Every opening day is much anticipated for Cubs fans. “Believe” flutters in the winds of Wrigleyville as conversations blossom that either start or end with “this year is the year.” However, this year’s opening day had an eerie feeling of hope building up on the corner of Clark and Addison.
The ivy was beginning to bloom, and the sun gleamed down on April 5. It was opening day—but not just any opening day. It was time for the Cubs to take their first step toward a World Series win under new direction of the franchise poster boy, Theo Epstein.
That day, 41,176 onlookers clung to their seats and D'Agostino's pizza to watch Epstein assume his curse-breaking role at Wrigley. But not even the new president of baseball operations could save the Cubs from the inevitable.
Here we are, in late-April, and the Cubs assume a lonely last place in the NL Central. This season, with so much promise and hope, has been every bit of ordinary.
With this said, do not expect Epstein and his partner in crime, first-year GM Jed Hoyer, to sit around and twiddle their thumbs as the Cubs fall further and further into the laughing stock of the league. No, the front office duo is proactive, and Cubbies fans were given a glimpse of this in an off-season that saw the additions of Paul Maholm, Chris Volstad, Travis Wood, Ian Stewart, Anthony Rizzo and David DeJesus. It is only a matter of time before the Cubs kick it into rebuilding mode and bring up their many talented minor-leaguers.
Cubs fans can already see Phase 1 of the youth movement with Saturday’s trade of struggling outfielder Marlon Byrd. Byrd, 35, was dished to the Red Sox with the Cubs agreeing to pay off the remaining $6 million on his contract. Why? Epstein and the Cubs want to get younger, now!
All signs point to Byrd being one of many Cubs outfielders to be on their way out. Right now the Cubs outfield features three players all above the age of 30. Headed by 36-year-old Alfonso Soriano, 35-year-old Reed Johnson and newcomer David DeJesus, 32, the club has just shy of $29 million tied up among those veterans.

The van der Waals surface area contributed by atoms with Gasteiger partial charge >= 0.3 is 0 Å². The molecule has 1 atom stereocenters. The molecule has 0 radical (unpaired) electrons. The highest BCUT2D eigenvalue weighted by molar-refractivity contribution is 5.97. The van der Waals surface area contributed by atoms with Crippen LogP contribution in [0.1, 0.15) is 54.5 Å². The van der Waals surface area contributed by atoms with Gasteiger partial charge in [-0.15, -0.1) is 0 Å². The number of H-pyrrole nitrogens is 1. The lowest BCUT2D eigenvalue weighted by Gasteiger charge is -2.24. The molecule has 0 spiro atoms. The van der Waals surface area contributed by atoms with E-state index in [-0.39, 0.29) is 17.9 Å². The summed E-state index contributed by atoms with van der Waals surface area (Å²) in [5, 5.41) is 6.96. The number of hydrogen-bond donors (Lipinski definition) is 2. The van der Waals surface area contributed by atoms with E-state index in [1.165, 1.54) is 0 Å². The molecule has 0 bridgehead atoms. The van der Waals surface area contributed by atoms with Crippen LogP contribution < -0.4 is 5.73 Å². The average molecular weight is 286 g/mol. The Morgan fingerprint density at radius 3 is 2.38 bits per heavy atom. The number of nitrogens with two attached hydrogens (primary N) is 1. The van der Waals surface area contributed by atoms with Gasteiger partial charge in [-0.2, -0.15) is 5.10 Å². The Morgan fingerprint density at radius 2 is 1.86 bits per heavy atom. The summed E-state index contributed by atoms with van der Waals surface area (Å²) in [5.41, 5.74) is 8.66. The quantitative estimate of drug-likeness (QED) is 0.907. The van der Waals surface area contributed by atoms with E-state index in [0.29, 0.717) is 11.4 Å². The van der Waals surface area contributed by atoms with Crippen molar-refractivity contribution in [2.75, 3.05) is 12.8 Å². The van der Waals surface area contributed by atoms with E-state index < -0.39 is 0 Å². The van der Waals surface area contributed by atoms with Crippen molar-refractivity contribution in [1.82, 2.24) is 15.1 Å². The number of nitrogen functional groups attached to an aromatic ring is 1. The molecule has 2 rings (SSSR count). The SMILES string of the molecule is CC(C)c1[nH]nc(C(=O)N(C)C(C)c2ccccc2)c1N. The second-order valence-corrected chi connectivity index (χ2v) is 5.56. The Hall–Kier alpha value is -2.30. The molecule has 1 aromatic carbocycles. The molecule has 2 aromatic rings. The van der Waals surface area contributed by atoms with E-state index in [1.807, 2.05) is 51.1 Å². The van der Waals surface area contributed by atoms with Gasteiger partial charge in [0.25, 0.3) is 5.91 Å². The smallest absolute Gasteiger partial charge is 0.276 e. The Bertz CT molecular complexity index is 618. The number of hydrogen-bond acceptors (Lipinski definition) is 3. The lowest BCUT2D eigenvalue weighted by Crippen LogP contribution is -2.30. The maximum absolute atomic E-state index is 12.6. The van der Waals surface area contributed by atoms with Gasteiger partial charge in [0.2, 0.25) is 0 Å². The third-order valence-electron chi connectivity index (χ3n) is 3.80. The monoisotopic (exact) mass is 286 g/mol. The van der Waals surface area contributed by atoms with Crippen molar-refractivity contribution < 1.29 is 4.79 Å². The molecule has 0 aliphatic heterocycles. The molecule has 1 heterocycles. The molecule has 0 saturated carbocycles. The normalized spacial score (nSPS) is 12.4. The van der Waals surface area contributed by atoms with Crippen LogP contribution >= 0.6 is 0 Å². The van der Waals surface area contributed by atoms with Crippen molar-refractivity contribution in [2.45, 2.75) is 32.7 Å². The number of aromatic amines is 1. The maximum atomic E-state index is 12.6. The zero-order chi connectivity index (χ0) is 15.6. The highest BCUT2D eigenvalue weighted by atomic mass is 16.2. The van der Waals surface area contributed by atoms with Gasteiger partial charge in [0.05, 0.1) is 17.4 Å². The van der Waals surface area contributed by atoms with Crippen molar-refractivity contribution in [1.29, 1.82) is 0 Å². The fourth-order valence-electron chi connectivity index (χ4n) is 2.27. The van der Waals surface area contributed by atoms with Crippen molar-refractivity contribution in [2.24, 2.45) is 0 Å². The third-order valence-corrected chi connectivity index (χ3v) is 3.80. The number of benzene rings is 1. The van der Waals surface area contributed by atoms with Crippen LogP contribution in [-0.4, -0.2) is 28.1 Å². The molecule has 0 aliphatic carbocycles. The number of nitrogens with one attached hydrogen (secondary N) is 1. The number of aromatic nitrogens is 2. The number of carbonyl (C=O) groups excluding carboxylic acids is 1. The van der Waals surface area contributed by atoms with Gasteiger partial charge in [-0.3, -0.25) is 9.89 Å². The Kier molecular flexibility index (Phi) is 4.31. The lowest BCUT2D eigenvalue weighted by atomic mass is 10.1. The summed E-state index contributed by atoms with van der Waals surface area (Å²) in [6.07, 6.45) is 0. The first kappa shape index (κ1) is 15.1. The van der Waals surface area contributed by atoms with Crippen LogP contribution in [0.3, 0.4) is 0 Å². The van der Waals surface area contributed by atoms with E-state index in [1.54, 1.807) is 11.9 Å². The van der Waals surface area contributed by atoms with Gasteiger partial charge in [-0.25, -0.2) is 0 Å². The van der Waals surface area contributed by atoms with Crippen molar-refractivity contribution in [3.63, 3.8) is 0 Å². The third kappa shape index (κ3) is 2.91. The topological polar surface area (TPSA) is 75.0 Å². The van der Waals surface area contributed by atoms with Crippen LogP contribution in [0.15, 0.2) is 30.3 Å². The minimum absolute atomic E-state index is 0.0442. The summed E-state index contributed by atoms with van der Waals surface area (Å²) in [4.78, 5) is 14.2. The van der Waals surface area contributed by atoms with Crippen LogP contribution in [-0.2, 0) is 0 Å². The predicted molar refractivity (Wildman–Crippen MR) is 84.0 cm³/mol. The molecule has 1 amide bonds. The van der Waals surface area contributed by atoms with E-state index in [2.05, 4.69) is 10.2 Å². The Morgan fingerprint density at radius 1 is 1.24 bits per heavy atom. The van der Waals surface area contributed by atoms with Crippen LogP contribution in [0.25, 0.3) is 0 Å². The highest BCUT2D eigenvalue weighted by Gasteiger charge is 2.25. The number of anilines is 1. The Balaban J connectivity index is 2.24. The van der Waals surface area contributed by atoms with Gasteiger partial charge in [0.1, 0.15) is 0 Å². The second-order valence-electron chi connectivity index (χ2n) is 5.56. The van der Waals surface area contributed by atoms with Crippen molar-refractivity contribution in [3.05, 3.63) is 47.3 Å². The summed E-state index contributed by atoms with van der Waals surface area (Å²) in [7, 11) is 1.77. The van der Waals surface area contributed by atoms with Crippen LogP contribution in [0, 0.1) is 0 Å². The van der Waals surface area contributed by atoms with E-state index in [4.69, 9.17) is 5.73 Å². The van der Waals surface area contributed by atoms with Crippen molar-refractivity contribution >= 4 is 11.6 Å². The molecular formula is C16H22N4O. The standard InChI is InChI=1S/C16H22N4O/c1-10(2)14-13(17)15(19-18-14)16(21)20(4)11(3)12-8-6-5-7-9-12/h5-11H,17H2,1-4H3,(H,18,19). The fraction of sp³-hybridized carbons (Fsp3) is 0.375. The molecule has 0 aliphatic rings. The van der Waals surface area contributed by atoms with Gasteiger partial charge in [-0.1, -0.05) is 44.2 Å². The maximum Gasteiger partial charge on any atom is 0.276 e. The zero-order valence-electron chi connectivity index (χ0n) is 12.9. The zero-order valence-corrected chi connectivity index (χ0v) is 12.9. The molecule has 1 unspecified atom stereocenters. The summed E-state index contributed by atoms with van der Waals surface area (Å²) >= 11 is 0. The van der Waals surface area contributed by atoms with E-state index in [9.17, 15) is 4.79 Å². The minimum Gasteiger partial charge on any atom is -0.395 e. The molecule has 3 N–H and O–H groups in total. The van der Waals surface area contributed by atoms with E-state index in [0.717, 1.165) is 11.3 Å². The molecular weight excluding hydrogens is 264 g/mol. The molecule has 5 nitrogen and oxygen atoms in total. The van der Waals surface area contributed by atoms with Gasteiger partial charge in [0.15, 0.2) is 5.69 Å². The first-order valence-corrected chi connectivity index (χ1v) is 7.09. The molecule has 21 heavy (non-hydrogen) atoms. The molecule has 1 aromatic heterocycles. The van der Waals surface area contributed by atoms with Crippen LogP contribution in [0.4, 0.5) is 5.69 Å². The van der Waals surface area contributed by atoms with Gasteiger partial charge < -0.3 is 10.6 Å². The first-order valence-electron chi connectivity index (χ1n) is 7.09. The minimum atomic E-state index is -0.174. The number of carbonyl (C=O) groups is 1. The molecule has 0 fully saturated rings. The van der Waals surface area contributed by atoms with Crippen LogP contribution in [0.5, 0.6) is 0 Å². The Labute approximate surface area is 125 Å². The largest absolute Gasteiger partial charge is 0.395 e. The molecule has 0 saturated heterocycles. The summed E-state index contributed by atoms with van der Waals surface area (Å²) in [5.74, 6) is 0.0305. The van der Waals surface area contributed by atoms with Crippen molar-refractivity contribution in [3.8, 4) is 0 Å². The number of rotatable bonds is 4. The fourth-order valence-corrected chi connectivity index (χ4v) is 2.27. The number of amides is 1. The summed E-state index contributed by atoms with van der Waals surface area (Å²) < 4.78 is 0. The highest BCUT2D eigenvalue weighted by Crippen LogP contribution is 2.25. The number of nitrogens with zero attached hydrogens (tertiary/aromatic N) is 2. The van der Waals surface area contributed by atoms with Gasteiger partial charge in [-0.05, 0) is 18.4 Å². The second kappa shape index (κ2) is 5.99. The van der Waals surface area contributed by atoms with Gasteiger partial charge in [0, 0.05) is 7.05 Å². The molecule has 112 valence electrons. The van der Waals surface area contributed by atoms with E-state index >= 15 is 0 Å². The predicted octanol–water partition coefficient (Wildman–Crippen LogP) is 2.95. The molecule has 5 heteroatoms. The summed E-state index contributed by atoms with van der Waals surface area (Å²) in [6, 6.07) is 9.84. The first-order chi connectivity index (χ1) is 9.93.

You better believe Epstein is looking to change that—especially with much young talent waiting in the wings.
Theo Epstein has made it clear he is looking to build sustained success. To do this, the Cubs’ president of baseball operation feels that getting young talent with the most game experience possible is a must. For now, the Cubs' future has been optioned to triple-A Iowa—but not for long.
As the Cubs' record continues to dip southward of 6-13, it is only a matter of time till we see the youth begin to be brought up. Players such as Anthony Rizzo, Brett Jackson and Josh Vitters are hoping for a late-June call-up. I believe they’ll get it.
When Epstein was the GM of the Red Sox, he hand-selected Rizzo in the sixth round of the 2007 draft—it is no coincidence that Rizzo now calls Chicago home.
Rizzo batted .331 with 26 home runs and 101 RBIs in upwards of 90 Triple-A games last season and is highly regarded as one of the best first baseman prospects in the league. Look for Rizzo to lead a rush of call-ups this season.
Other than the Rizzo, Jackson, the team’s first-round pick in 2009, is held in the minors because of financial ties. But this does not mean a mid-season Jackson call-up is out of the question—as seen in the Byrd deal, the Cubs are looking to free up payroll and get younger quicker.
Lastly, with Ian Stewart’s time with the Cubs most likely limited to his one-year contract, Vitters, the third overall pick in the 2007 MLB draft, is waiting to man the hot corner. Last season, Vitters had a .277 batting average with 14 HRs and 81 RBIs at Double A-Tennessee.
The Cubs are not getting to the World Series this year—that’s out of the question. Cubs fans are likely to see an onslaught of youth be called up late this season, but young talent is where the future lies for the Cubs.
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